Woman’s World magazine featured my family’s story of how we got out of $51,000 in debt in less than three years in their March 22 issue, which is pictured above. The vignette about our family (page 12) includes three things we did that changed our financial situation:
Opened an account at a credit union. I was notorious for moving money into savings to set aside for things like car repair and Christmas gifts, just to move it right back out into our checking. To combat my impulsiveness, we opened a new checking account at a different financial institution. We made it difficult for us to access the money, but auto-transferred into it every month. It felt good to start saving for those non-routine expenses. (Side note, this was in addition to the auto-savings we did in an ING account for our 3-6 month emergency fund).
Planned for surprise expenses. If you’re like me, you often flounder in your financial planning because of the unexpected things that pop up in a month. That could be new shoes for your kids, a worn out air conditioner and new brakes. Let’s be honest. Is it really a surprise that your kid’s feet grow? Is it a surprise that your 15-year old air conditioner needs maintenance? Is it a surprise that your brakes eventually wear out? Of course not. These aren’t true surprises. They come as one though, because we pretend they won’t happen and don’t set aside money in advance to pay for them when the time comes. Denying that Christmas won’t come is not going to change the fact that it comes 365 days after the last Christmas. You can count on it. When Marco and I began to set aside a prorated amount of money every single month for these non-routine expenses, we could buffer life without running to the credit card.
I’ll give you a warning. The first time you sit down to include a prorated monthly amount for all of life’s “surprise” expenses into your budget, expect a surprise. You’re bottom line will probably be in the red and much further in the red than you would have believed. Instead of getting depressed about it, realize that not planning for these expenses is a huge part of how you got into and why you stay in debt. Your life costs more than what you make. Move forward by reducing expense (and Pocket Your Dollars will help with that) and/or increasing income.
Gave up one luxury for a month. After realizing that we got into debt and were staying in debt because our life cost too much (it was a “duh” moment that changed our life) we got radical about reducing expense. We looked across every area of our expenditures. We found ways to continue enjoying life while paying less. One area was really hard for us to get under control, though – eating out. As two people without kids we were spending $300, $400, and sometimes $500 per month eating out. The worse part, we could not seem to get it under control no matter what we did. That led us to something radical that nipped our eating out addiction in the bud.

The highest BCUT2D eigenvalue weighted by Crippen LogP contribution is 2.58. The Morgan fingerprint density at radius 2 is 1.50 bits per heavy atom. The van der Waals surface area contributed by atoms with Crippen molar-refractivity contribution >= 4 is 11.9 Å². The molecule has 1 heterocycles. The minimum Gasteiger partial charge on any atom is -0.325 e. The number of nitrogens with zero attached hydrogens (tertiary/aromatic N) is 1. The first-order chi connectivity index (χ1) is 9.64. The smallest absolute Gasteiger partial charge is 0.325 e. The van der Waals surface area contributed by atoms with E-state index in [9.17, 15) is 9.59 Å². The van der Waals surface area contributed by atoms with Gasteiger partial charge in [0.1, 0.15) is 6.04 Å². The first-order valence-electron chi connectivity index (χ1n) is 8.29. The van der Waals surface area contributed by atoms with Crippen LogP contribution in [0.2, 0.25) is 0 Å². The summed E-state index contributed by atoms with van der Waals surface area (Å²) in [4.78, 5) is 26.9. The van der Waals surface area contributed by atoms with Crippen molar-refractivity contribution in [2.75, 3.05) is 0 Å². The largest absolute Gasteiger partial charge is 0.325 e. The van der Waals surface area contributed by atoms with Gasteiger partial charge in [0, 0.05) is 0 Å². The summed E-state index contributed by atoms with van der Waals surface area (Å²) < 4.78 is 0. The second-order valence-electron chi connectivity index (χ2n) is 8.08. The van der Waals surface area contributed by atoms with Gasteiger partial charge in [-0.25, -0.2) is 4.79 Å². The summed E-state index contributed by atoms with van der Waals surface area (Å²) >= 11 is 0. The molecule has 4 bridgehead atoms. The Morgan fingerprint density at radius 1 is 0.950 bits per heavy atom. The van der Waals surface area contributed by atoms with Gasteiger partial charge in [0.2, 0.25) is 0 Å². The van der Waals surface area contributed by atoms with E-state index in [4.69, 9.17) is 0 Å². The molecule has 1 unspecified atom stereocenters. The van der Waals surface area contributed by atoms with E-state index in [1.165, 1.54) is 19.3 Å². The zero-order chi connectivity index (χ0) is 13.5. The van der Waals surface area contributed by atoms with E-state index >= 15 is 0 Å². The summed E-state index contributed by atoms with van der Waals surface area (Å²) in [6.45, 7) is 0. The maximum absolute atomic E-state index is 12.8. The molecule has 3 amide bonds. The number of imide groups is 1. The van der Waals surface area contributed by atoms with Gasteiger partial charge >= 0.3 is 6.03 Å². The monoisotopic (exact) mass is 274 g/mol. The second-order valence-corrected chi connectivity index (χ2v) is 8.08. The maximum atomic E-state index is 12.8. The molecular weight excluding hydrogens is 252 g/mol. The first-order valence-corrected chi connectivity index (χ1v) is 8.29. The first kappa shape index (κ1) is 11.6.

For one month my husband and I gave up eating out (except for work-required functions). We put a firm boundary in place since soft boundaries, like “we’ll only go out to eat once per week” didn’t get the job done. In that one month we learned where our pressure points were, how to overcome them and really rooted out the underlying issues that caused us to excessively eat out. When the month was up we went back to eating out in moderation and have done so ever since. The point is simple. If something is controlling you, then get radical and figure out how to get control of it.
I’d encourage you to pick up a copy of the magazine to read the piece yourself, but it isn’t on newsstands anymore. *insert sheepish smile* It was on the newsstand last week and I didn’t make time to write this post until it was too late. Whoops! You’ll need to get it from the library if you’d like to read it yourself.
Your turn: What is thing change your family has made, whether in attitude or action, that has made a positive impact on your financial situation?